Compliance and Legionella Risk Assessment

by Charlie Brain, on 12-10-2021
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Compliance - Correctly Sized

As a reminder to us all, the HSE state that it is a legal requirement for every employer and self-employed person to assess the health and safety risks arising out of their work. The purpose of an assessment is to identify what needs to be done to control health and safety risks.

Law and Guidance

COSHH and the Management of Health Safety at Work Regulations both identify a requirement to undertake risk assessments and highlight the importance of, as far as reasonably practicable, preventing or, where prevention is not possible, controlling risks.


More specific to Legionella, the HSE’s ACoP L8 and HSG274 suite of documents, offer advice on managing water systems; including the need to carry out a “suitable and sufficient” risk assessment that identifies the risks and methods to be used to control them. HSG274 Part 2 also offers guidance on what should be included or considered in a Legionella risk assessment.


Further guidance on Legionella risk assessments can be found in the British Standards Institute’s (BSI) standards publication BS 8580-1:2019 “Water quality - Risk assessments for Legionella control. Code of practice”. This document also gives guidance on what should be included, but does not however, tell you how to carry out a Legionella risk assessment.


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We know undertaking such assessments are a legal requirement, and we know we have a range of guidance documents to help us with their content, but when should a Legionella risk assessment be carried out?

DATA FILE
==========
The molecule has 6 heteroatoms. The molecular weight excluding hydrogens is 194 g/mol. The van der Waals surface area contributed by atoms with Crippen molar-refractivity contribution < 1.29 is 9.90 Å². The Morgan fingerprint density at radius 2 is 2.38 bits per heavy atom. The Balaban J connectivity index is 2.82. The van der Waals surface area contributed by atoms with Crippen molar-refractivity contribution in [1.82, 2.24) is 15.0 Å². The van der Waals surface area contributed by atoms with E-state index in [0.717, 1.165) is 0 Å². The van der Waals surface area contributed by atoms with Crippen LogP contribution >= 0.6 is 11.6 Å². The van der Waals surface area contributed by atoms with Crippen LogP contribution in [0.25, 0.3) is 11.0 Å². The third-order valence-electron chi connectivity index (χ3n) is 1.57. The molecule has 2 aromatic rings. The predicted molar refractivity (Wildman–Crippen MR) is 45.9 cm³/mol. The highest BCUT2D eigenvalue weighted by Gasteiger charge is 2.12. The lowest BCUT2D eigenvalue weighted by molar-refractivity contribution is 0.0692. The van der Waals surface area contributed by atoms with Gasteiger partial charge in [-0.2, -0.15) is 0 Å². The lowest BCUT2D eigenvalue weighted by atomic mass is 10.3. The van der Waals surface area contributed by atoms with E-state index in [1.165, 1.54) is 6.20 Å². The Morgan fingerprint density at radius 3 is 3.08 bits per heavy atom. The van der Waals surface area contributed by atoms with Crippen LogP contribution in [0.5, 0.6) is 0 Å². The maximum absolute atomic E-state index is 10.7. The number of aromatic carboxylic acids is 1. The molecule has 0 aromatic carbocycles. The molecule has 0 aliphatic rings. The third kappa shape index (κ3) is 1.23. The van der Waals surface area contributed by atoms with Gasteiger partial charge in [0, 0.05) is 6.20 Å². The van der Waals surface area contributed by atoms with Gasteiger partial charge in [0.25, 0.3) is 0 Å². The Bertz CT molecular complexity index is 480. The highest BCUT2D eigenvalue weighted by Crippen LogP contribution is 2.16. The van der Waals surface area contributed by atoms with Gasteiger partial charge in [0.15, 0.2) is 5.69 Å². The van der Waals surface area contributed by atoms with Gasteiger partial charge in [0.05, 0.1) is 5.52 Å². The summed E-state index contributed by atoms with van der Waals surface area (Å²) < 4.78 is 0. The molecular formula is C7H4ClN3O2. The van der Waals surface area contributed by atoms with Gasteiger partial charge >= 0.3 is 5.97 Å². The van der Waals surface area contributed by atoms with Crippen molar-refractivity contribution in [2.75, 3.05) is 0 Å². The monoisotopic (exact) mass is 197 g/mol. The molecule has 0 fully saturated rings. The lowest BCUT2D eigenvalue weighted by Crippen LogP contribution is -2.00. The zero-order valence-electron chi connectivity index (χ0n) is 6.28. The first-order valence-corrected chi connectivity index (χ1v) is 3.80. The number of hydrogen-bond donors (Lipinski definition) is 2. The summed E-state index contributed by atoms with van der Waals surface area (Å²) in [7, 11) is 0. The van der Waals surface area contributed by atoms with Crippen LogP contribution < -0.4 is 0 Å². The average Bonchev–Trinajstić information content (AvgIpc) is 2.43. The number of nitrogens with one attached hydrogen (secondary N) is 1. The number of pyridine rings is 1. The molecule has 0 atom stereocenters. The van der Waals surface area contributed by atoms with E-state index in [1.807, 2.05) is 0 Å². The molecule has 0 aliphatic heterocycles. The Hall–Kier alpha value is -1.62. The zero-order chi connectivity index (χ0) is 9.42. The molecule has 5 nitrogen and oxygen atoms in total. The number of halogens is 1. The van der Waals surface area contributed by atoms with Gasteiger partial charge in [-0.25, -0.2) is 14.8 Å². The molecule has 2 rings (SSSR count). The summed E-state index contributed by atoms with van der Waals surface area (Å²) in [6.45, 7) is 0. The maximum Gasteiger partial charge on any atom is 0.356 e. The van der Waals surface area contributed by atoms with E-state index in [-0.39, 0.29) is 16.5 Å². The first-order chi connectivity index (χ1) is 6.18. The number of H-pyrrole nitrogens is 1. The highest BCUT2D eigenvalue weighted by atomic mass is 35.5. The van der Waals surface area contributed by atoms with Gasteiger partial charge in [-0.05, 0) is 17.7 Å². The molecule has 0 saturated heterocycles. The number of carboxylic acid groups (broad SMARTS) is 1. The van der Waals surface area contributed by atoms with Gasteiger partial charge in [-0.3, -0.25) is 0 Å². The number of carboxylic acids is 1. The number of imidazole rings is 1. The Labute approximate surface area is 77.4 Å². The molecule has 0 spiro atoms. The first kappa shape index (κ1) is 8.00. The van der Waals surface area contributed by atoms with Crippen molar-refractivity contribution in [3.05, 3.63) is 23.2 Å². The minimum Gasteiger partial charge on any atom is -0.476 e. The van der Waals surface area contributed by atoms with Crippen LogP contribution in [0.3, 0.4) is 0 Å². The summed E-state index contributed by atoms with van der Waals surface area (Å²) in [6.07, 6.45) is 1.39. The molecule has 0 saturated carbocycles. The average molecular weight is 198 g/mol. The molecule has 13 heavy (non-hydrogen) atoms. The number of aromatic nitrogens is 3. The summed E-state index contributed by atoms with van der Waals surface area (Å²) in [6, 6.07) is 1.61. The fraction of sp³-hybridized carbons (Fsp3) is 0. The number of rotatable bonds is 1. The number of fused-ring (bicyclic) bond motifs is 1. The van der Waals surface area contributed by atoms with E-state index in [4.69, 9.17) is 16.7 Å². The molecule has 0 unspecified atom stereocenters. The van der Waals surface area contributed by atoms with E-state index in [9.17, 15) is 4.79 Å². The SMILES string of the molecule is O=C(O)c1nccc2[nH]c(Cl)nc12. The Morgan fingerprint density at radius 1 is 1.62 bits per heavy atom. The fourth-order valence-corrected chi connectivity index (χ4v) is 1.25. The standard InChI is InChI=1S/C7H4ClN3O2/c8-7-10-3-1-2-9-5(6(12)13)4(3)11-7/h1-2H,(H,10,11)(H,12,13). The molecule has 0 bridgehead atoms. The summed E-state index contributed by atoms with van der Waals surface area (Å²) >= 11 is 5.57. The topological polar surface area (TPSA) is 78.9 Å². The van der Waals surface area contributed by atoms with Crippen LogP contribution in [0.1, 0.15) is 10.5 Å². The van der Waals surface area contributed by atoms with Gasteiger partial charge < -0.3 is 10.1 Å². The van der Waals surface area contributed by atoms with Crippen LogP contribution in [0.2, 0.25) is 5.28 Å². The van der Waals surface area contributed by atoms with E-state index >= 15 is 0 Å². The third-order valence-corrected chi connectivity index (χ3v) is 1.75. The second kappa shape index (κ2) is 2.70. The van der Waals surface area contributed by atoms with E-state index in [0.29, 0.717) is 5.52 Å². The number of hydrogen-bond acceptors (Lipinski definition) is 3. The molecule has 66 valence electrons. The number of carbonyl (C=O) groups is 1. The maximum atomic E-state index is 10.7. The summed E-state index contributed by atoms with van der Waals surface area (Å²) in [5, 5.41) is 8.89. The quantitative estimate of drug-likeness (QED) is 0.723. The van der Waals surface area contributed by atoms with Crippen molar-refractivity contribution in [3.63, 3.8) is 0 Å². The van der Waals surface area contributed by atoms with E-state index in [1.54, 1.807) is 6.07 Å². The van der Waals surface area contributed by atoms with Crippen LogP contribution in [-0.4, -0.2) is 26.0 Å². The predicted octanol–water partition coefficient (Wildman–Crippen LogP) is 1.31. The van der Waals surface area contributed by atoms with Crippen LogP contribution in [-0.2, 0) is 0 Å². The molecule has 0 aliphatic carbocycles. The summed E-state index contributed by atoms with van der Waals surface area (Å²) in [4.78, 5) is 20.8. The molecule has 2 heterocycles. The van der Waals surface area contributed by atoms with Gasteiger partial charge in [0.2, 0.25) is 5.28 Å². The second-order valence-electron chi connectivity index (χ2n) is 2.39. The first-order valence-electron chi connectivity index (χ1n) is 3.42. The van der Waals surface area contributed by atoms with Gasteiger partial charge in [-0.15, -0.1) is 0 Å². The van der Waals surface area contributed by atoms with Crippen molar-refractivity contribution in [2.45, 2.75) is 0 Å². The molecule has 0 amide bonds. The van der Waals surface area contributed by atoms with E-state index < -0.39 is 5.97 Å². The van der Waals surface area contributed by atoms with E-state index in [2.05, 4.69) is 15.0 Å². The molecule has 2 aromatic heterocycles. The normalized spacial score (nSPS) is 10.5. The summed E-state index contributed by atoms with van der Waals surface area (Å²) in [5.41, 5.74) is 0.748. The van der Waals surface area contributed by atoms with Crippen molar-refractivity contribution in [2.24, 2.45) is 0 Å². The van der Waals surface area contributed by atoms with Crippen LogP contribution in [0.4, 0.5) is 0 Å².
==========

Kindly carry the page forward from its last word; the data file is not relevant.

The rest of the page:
The answer to that question, if one is not in place, is now!. This not only applies to existing water systems, but those water systems being installed. British Standard 8680:2020 “Water Quality – Water Safety Plans - Code of Practice” gives guidance on carrying out Legionella risk assessments during design and commissioning stages. Once in place, a Legionella risk assessment must be reviewed “regularly”, but how often is “regularly”?


The two-year risk assessment review frequency, previously outlined by the HSE, was removed from guidance in 2013 which meant the process for reviewing Legionella risk assessments needed to be re-established. There are now six criteria within the HSE's 'HSG274 Part 2' which detail 'changes' that could impact the validity of the current risk assessment and therefore creates a need to develop a new risk assessment.

The six criteria are as follows:

  • A case of Legionnaires’ disease/Legionellosis associated with the system;
  • A change to the use of the building;
  • A change to the water system or its use;
  • Changes to key personnel;
  • New information about risks or control measures;
  • The results of checks indicate that control measures are no longer effective.


Risk Assessment papers with a yellow hardhatBy maintaining a schedule of water systems and when they were last risk assessed enables you to cross-reference against the review criteria above. This will help indicate whether a particular risk system requires a review or new risk assessment (See our Risk Assessment Review Tool here). This risk review tool can be easily updated and reviewed regularly, or at each *Water Safety Group meeting (see below definition). The frequency of review is determined by each organisation, this could be as frequently as monthly or as part of your quarterly or six-monthly Water Safety Group meetings. Where a reassessment has not been triggered by the above criteria, there should be a policy of planned reassessments.


*BS8680:2020 defines a Water Safety Group as “multidisciplinary group of people formed to undertake the commissioning, development and ongoing implementation and management of the water safety plan (WSP) with the skills and responsibility for ensuring that the water is safe at the point of use for all uses and all users of water within buildings”